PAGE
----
A while ago, we introduced our Statistics data panel. An important part of that panel was the Advances/Declines data, but we had to get rid of it because the data vendor stopped providing it. Undaunted, we decided to create the data ourselves! So I’m delighted to let you know the Statistics data panel is back, and frankly I think the data is better than ever (since we created it this time).

The Slope of Hope system calculates each day the number of stocks that increased in value, the number that decreased in value, what the sum total of those values is, and what the “running” total is back to the beginning of its calculation, many years ago.

This data comprises the Advance/Decline data set, and it can be viewed in SlopeCharts by way of the Statistics data panel.

There are three kinds of data (advances, declines, and summation) for three different thresholds of stock volume (small, medium, and big), resulting in nine distinct symbols. The three different groups of stocks are dictated by these rules:

• The “small” threshold means that almost all the stocks are counted; they simply have to have volume greater than 250,000 shares on any given day (we dismiss stocks with lower volume as unhelpful “noise” in the data set);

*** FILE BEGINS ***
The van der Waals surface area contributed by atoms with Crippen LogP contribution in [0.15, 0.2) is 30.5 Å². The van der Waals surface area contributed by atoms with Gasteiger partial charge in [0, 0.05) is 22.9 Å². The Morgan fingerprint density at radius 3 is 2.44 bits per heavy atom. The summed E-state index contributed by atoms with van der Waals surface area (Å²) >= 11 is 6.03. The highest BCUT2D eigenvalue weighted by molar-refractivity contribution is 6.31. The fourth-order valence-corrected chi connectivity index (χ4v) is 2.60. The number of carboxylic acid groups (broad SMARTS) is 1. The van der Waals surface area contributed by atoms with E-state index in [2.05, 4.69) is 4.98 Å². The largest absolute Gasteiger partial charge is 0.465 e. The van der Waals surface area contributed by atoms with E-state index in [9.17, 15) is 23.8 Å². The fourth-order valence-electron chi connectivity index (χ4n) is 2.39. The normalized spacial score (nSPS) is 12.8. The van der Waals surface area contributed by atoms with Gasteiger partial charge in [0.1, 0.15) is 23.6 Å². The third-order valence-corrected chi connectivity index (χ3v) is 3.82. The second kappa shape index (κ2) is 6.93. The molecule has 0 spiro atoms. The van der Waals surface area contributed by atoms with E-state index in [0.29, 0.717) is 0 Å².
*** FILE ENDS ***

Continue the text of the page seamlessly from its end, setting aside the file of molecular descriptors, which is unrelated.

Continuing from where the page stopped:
• The “medium” threshold covers a smaller set of stocks, since it sets the cut-off point at 1,000,000 shares.
• The “big” threshold is the most restrictive, since it only counts stocks with volume greater than 5,000,000 shares.

The principal value in this information is the “SUM” symbols: that is, the summation of advance/decline data. What you want to seek out is divergences. If stocks are moving lower while the A/D line seems to be uptrending, it could be marking an important bottom.

Conversely, if stocks are pushing to new highs, yet A/D seems to be downtrending, it could suggest that the advance is narrowing in breadth and the market overall could soon be heading lower.

Here is a specific example from the first quarter of the year 2020. The upper pane shows how stocks where making higher highs (indeed, the highest prices in history). Yet the A/D summation in the lower pane indicates a lower high. This divergence illustrated that the participation in the rally was becoming thin. Almost immediately thereafter, stocks entered into an historic plunge.

Looking at just the A/D summation without the stock price data, here we have the period in 2007 when stocks were reaching what, at that time, were the highest levels in history. As would be the case in 2020, the summation was making a lower high, which marked literally the day when the market peaked, and it would enter a major bear market the next year.

You can use the Statistics panel to plot this information or, if you prefer it be in an independent pane, you can use the Technical Studies and choose the A/D Summation. When you do, you are presented with three choices, so that you can dictate which set of data you want used for the summation line chart.